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Liu Buchan (simplified Chinese: 刘步蟾; traditional Chinese: 劉步蟾; pinyin: Liú Bùchán; 1852–1895) was a naval officer of the Beiyang Fleet, the most prominent of China's naval units in the late Qing Dynasty. He is best remembered for his actions as commander of the fleet flagship, the Dingyuan, during the First Sino-Japanese War. After his death and the ship being destroyed at the end of the war, he was raised to national hero status in modern China. At his death, Liu was commander of the fleet flagship, with the rank Admiral of the Right, and reserve Admiral of the Fleet.

Liu Buchan
Admiral Liu Buchan
AllegianceFlag of the Qing dynasty Qing dynasty
Service/branchBeiyang Fleet
RankFlag of Fleet Commander of the Beiyang Fleet.svg Admiral
Battles/warsFirst Sino-Japanese War


Liu was born in the town of Houguan, in Fujian province in China. Liu’s father died before he was born, and he was brought up by his mother. In 1867, he passed the entry examinations and entered the Foochow Arsenal Naval School established by Shen Baozhen to study navigation. In 1871, was on the training ship Jianwei, and he visited Amoy, Hong Kong, Singapore and the Bohai Bay. In 1872, with the best results, Liu graduated in the first class of the Foochow Arsenal Naval School. In 1875, he was appointed commander of the training ship Jianwei. In 1876, he was sent to Britain for further training. As the best student from China, he was required to go to the Royal Navy's Mediterranean Fleet flagship HMS Hercules as a trainee first mate. He returned to China in 1878 and was given command of the Zhenbei in the Beiyang Fleet.

In 1881, Viceroy Li Hongzhang, the Beiyang minister, sent a command with a German shipyard for the construction of two battleships (the Dingyuan and the Zhenyuan). Liu was sent to monitor construction and inspect the ships, and to assist in delivering the two warships back to China. In 1885 got back to China aboard the Dingyuan, upon which he was given command of the Dingyuan, with Commodore rank. In 1888, the Beiyang Fleet was officially established. Liu participated in drawing up the Fleet's charter, and was subsequently promoted to the Right Wing command of Admiral. Viceroy Li was highly impressed with Liu, and in his secret missive to the court said Liu had "talents that could be placed to great use".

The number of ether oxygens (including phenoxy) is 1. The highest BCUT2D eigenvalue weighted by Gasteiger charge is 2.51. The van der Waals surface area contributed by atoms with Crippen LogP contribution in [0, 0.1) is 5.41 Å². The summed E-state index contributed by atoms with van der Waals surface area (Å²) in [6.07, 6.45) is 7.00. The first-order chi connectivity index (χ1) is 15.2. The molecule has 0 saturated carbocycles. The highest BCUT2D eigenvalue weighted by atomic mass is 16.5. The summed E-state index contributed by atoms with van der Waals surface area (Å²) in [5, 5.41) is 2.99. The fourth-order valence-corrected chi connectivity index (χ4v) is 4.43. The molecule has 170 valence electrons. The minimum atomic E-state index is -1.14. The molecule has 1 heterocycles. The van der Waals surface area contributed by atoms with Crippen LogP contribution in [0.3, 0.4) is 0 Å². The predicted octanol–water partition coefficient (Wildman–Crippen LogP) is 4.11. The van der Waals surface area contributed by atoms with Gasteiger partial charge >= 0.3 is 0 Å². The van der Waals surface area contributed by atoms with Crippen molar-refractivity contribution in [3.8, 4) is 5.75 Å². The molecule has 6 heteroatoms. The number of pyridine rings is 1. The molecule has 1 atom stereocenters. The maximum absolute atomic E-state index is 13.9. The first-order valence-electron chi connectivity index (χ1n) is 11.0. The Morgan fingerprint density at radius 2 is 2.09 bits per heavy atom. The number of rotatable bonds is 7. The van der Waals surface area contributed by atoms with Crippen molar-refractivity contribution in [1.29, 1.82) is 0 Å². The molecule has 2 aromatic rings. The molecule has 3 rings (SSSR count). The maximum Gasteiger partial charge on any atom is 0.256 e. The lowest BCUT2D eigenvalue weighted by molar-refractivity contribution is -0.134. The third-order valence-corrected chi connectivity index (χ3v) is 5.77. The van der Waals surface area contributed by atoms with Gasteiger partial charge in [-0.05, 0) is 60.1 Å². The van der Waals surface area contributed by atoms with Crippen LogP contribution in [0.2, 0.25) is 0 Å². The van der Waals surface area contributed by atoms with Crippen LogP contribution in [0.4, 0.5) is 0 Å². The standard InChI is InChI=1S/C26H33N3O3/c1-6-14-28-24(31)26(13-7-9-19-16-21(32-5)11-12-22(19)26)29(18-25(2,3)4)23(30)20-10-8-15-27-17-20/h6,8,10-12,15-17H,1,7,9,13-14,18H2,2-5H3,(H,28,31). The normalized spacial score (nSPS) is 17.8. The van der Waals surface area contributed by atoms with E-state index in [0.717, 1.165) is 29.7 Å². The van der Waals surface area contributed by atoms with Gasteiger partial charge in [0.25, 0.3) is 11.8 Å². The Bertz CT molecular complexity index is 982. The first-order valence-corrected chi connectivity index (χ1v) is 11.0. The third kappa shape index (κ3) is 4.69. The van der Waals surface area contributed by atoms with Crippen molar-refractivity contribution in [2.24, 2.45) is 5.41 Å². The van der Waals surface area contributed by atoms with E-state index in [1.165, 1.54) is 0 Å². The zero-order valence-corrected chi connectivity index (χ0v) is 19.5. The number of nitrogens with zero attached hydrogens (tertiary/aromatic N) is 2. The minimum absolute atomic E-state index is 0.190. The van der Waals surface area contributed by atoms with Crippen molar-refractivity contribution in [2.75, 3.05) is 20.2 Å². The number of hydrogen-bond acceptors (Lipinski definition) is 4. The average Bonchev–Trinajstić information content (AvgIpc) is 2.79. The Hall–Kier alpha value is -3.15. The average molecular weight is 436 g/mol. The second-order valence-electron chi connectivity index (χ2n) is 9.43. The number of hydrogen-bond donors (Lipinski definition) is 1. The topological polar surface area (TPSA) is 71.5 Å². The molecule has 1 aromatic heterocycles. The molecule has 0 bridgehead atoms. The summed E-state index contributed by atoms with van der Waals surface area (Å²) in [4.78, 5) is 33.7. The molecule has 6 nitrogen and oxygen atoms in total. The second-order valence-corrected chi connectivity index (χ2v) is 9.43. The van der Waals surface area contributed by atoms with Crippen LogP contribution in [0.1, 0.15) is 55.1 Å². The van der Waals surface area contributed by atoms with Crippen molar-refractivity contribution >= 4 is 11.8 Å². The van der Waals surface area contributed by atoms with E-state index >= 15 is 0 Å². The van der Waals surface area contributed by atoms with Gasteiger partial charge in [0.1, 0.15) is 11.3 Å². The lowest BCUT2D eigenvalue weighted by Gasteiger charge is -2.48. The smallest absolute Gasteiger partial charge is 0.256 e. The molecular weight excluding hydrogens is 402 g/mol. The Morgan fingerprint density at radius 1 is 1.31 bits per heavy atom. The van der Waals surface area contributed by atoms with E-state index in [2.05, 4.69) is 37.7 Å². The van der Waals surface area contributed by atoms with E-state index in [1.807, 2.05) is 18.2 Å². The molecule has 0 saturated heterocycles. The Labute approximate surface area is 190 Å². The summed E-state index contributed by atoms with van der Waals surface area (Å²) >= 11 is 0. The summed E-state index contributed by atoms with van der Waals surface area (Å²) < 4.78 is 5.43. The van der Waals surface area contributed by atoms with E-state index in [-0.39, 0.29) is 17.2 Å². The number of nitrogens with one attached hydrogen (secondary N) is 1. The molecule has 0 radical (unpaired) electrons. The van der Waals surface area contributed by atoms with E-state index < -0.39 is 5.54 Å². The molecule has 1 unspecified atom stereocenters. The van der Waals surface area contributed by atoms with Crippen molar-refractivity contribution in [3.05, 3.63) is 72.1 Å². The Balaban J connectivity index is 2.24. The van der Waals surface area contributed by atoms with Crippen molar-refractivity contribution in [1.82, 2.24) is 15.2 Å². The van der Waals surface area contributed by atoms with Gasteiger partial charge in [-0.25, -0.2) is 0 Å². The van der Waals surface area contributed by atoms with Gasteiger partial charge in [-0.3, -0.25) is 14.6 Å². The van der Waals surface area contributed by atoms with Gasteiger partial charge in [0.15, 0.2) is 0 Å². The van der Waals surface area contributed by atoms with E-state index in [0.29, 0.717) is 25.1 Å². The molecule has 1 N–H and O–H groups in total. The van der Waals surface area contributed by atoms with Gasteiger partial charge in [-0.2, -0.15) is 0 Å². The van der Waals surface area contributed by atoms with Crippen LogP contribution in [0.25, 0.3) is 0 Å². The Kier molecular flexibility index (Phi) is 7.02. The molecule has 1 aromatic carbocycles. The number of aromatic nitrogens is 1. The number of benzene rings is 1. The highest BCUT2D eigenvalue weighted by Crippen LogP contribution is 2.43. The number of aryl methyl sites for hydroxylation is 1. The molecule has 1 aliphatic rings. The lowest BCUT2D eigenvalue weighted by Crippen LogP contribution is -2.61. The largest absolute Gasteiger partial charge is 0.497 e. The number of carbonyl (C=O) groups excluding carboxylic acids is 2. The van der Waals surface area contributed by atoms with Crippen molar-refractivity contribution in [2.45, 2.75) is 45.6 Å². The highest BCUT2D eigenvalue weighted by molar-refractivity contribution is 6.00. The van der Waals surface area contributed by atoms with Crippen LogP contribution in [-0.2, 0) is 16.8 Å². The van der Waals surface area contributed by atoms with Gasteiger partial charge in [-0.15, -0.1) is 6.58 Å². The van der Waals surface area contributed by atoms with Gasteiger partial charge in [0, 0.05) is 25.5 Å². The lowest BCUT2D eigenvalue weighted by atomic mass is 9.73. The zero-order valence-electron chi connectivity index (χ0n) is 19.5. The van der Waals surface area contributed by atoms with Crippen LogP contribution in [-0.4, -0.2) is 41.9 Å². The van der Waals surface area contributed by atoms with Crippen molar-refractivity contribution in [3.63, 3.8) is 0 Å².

In 1890, the Beiyang Fleet visited Hong Kong. When Fleet Admiral Ding Ruchang left his ship, Liu took down the fleet admiral flag and put up his admiral flag. The fleet's chief training officer, Royal Navy captain and Englishman William Lang raised issue with this, and complained to Li Hongzhang. In the subsequent dispute, Li supported Liu, and in response William Lang resigned from the Beiyang Fleet.

In the years leading up to the First Sino-Japanese War in 1894, Liu repeatedly pressed Li Hongzhang to develop the Beiyang Fleet. He pointed out that Japan was enthusiastically expanding its navy, and to keep up the Beiyang Fleet must adopt an annual program to add new ships. However, Li Hongzhang was unable to expand the Beiyang Fleet due to the realities of court politics. The First Sino-Japanese War began in 1894, and on 17 September of that year, the Beiyang Fleet encountered the Japanese Combined Fleet on the Yellow Sea, sparking the Battle of the Yalu River.